Common Tenant Complaints and How to Handle Them Professionally - Article Banner

One of the best reasons to hire a Baltimore property management company is to avoid the discomfort of having to manage tenant relationships. If you don’t like conflict, or you find it difficult to resolve problems professionally – you don’t want to be dealing with tenants on a daily basis. 

A lot of the tenants we’ve had the pleasure of working with are delightful. They’re communicative, responsible, fair, and willing to work with us to protect the properties they’re renting. Once in a while, however, we run into those difficult tenants who spend all of their time complaining. 

Tenant complaints can be annoying, especially if you’re trying your best to be responsive and provide a positive rental experience in your Baltimore investment property. 

There are different levels of complaining. Sometimes, the complaints are justified. If the heat isn’t working on a particularly cold night, of course there will be a complaint. If something that was just fixed breaks down again, we don’t blame tenants for being upset. 

Especially unpleasant tenants will escalate things quickly, and that’s when it’s a challenge to stay professional. Property managers have experience with difficult tenants. We know how to diffuse situations and listen to what tenants really need. We also know when we’re working with someone who won’t be happy to matter how much service we provide.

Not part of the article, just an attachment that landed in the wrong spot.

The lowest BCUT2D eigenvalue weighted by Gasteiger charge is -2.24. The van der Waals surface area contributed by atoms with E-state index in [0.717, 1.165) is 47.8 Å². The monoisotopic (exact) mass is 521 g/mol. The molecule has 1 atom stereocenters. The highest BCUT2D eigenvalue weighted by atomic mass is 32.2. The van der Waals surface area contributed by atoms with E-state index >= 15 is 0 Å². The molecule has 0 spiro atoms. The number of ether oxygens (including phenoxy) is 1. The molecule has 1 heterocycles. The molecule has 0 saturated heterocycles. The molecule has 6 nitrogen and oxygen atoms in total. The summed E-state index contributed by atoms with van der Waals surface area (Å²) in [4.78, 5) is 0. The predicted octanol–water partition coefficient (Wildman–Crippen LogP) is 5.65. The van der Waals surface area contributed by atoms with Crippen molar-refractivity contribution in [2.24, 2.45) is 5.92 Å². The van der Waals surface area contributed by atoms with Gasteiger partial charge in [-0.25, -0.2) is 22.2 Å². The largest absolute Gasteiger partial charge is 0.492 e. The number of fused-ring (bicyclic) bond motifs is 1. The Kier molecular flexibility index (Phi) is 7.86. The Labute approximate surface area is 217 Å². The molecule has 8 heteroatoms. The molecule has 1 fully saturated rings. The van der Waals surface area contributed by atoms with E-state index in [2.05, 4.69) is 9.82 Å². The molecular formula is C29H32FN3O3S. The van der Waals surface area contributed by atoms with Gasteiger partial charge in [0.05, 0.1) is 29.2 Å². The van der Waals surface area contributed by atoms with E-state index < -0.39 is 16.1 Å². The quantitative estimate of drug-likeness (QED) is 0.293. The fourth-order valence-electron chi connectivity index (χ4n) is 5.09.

While not every tenant complaint deserves your immediate time and attention, some of them are valid and worthy of a response and a commitment to making things right. 

Tenant complaints always require a professional response, no matter how petty or irritating you may find them. 

In our professional property management blog today, we want to address some of the most common complaints we hear from tenants and how to respond to them without losing your cool. 

Tenant Complaints about Maintenance and Repairs

Maintenance complaints are tricky. You are legally responsible for providing a safe and habitable home for the tenants who rent your property. If there’s a sewer issue, a problem with running water or heat, or a safety hazard due to faulty wiring, plumbing, or roofing – these are not tenant complaints, necessarily. They are habitability issues and they need to be addressed by you as soon as possible.